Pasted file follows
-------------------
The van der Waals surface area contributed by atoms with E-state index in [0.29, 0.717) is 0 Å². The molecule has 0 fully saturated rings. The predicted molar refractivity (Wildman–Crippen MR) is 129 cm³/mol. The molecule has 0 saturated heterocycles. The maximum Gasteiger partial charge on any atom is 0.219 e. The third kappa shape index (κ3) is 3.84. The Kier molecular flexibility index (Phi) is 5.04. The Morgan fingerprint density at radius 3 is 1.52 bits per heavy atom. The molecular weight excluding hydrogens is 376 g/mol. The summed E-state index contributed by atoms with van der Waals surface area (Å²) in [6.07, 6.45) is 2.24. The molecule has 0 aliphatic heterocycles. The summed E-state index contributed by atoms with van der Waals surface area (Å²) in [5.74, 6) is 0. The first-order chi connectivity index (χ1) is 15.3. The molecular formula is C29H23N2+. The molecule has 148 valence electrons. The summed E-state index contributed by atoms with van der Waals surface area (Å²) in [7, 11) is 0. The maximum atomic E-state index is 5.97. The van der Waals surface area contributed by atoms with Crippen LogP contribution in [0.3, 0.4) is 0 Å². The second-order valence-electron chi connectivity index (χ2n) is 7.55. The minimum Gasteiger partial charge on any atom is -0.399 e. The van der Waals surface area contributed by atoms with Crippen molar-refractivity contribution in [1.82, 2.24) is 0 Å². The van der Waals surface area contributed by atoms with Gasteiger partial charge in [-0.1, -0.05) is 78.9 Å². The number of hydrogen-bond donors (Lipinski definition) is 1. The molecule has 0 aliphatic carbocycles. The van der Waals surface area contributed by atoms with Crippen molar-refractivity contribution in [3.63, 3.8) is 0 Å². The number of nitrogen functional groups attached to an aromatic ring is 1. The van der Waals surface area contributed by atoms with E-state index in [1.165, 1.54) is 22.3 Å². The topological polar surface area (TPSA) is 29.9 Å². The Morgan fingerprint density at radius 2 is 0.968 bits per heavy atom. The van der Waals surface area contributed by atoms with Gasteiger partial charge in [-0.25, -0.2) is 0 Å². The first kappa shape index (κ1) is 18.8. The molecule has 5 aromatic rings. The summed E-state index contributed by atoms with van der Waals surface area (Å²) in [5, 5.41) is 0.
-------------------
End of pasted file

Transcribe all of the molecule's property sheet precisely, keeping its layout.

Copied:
The van der Waals surface area contributed by atoms with E-state index in [0.29, 0.717) is 0 Å². The molecule has 0 fully saturated rings. The predicted molar refractivity (Wildman–Crippen MR) is 129 cm³/mol. The molecule has 0 saturated heterocycles. The maximum Gasteiger partial charge on any atom is 0.219 e. The third kappa shape index (κ3) is 3.84. The Kier molecular flexibility index (Phi) is 5.04. The Morgan fingerprint density at radius 3 is 1.52 bits per heavy atom. The molecular weight excluding hydrogens is 376 g/mol. The summed E-state index contributed by atoms with van der Waals surface area (Å²) in [6.07, 6.45) is 2.24. The molecule has 0 aliphatic heterocycles. The summed E-state index contributed by atoms with van der Waals surface area (Å²) in [5.74, 6) is 0. The first-order chi connectivity index (χ1) is 15.3. The molecular formula is C29H23N2+. The molecule has 148 valence electrons. The summed E-state index contributed by atoms with van der Waals surface area (Å²) in [7, 11) is 0. The maximum atomic E-state index is 5.97. The van der Waals surface area contributed by atoms with Crippen LogP contribution in [0.3, 0.4) is 0 Å². The second-order valence-electron chi connectivity index (χ2n) is 7.55. The minimum Gasteiger partial charge on any atom is -0.399 e. The van der Waals surface area contributed by atoms with Crippen molar-refractivity contribution in [1.82, 2.24) is 0 Å². The van der Waals surface area contributed by atoms with Gasteiger partial charge in [-0.1, -0.05) is 78.9 Å². The number of hydrogen-bond donors (Lipinski definition) is 1. The molecule has 0 aliphatic carbocycles. The van der Waals surface area contributed by atoms with Crippen molar-refractivity contribution in [3.63, 3.8) is 0 Å². The number of nitrogen functional groups attached to an aromatic ring is 1. The van der Waals surface area contributed by atoms with E-state index in [1.165, 1.54) is 22.3 Å². The topological polar surface area (TPSA) is 29.9 Å². The Morgan fingerprint density at radius 2 is 0.968 bits per heavy atom. The van der Waals surface area contributed by atoms with Gasteiger partial charge in [-0.25, -0.2) is 0 Å². The first kappa shape index (κ1) is 18.8. The molecule has 5 aromatic rings. The summed E-state index contributed by atoms with van der Waals surface area (Å²) in [5, 5.41) is 0.